David Gelernter, 2013:
“And today, the most important function of the internet is to deliver the latest information, to tell us what’s happening right now. That’s why so many time-based structures have emerged in the cybersphere: to satisfy the need for the newest data. Whether tweet or timeline, all are time-ordered streams designed to tell you what’s new … But what happens if we merge all those blogs, feeds, chatstreams, and so forth? By adding together every timestream on the net — including the private lifestreams that are just beginning to emerge — into a single flood of data, we get the worldstream: a way to picture the cybersphere as a whole … What people really want is to tune in to information. Since many millions of separate lifestreams will exist in the cybersphere soon, our basic software will be the stream-browser: like today’s browsers, but designed to add, subtract, and navigate streams.”
E. M. Forster, 1909:
“Who is it?” she called. Her voice was irritable, for she had been interrupted often since the music began. She knew several thousand people, in certain directions human intercourse had advanced enormously.
But when she listened into the receiver, her white face wrinkled into smiles, and she said:
“Very well. Let us talk, I will isolate myself. I do not expect anything important will happen for the next five minutes-for I can give you fully five minutes …”
She touched the isolation knob, so that no one else could speak to her. Then she touched the lighting apparatus, and the little room was plunged into darkness.
“Be quick!” She called, her irritation returning. “Be quick, Kuno; here I am in the dark wasting my time.”
[Conversation ensues and comes to an abrupt close.]
Vashti’s next move was to turn off the isolation switch, and all the accumulations of the last three minutes burst upon her. The room was filled with the noise of bells, and speaking-tubes. What was the new food like? Could she recommend it? Has she had any ideas lately? Might one tell her one”s own ideas? Would she make an engagement to visit the public nurseries at an early date? – say this day month.
To most of these questions she replied with irritation – a growing quality in that accelerated age. She said that the new food was horrible. That she could not visit the public nurseries through press of engagements. That she had no ideas of her own but had just been told one-that four stars and three in the middle were like a man: she doubted there was much in it.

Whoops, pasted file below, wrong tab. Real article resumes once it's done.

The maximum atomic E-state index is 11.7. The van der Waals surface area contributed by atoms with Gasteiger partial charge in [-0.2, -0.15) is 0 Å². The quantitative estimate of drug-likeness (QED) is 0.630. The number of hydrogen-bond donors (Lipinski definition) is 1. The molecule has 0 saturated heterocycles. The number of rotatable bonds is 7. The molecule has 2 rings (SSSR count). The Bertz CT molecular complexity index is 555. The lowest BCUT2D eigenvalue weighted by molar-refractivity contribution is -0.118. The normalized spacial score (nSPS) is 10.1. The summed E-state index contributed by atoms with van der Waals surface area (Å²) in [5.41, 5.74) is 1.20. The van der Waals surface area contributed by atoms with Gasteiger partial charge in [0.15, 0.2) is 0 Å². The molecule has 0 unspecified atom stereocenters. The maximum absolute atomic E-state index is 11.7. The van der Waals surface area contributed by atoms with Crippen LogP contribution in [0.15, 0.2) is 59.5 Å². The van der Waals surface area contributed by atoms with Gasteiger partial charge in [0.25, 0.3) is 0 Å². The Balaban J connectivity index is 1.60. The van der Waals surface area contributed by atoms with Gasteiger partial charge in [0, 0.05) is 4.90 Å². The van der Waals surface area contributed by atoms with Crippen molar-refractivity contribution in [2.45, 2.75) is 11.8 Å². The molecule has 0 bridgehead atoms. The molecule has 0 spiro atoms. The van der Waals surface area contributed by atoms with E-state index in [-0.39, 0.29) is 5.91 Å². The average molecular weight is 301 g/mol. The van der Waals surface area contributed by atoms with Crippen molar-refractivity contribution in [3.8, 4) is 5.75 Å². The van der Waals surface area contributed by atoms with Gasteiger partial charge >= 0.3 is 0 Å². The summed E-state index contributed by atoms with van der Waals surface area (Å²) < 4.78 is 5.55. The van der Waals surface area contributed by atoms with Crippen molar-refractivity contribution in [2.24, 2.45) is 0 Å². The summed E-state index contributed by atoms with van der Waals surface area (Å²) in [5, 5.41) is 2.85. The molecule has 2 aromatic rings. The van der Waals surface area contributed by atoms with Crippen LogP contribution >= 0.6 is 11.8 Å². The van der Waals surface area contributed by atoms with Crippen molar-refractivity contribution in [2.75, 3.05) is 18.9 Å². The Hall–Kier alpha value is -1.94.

When I read Gelernter’s piece and his world-stream metaphor (illustration below), I was reminded of Forster’s story and the image of Vashti, sitting in her chair, immersed in cacophonic real-time stream of information. Of course, the one obvious difference between Gelernter’s and Forster’s conceptions of the relentless stream of information into which one plunges is the nature of the interface. In Forster’s story, “The Machine Stops,” the interface is anchored to a particular place. It is an armchair in a bare, dark room from which characters in his story rarely move. Gelernter assumes the mobile interfaces we’ve grown accustomed to over the last several years.
In Forster’s story, the great threat the Machine poses to its users is that of radical disembodiment. Bodies have atrophied, physicality is a burden, and all the ways in which the body comes to know the world have been overwhelmed by a perpetual feeding of the mind with ever more derivative “ideas.” This is a fascinating aspect of the story. Forster anticipates the insights of later philosophers such as Merleau-Ponty and Hubert Dreyfus as well as the many researchers helping us understand embodied cognition. Take this passage for example: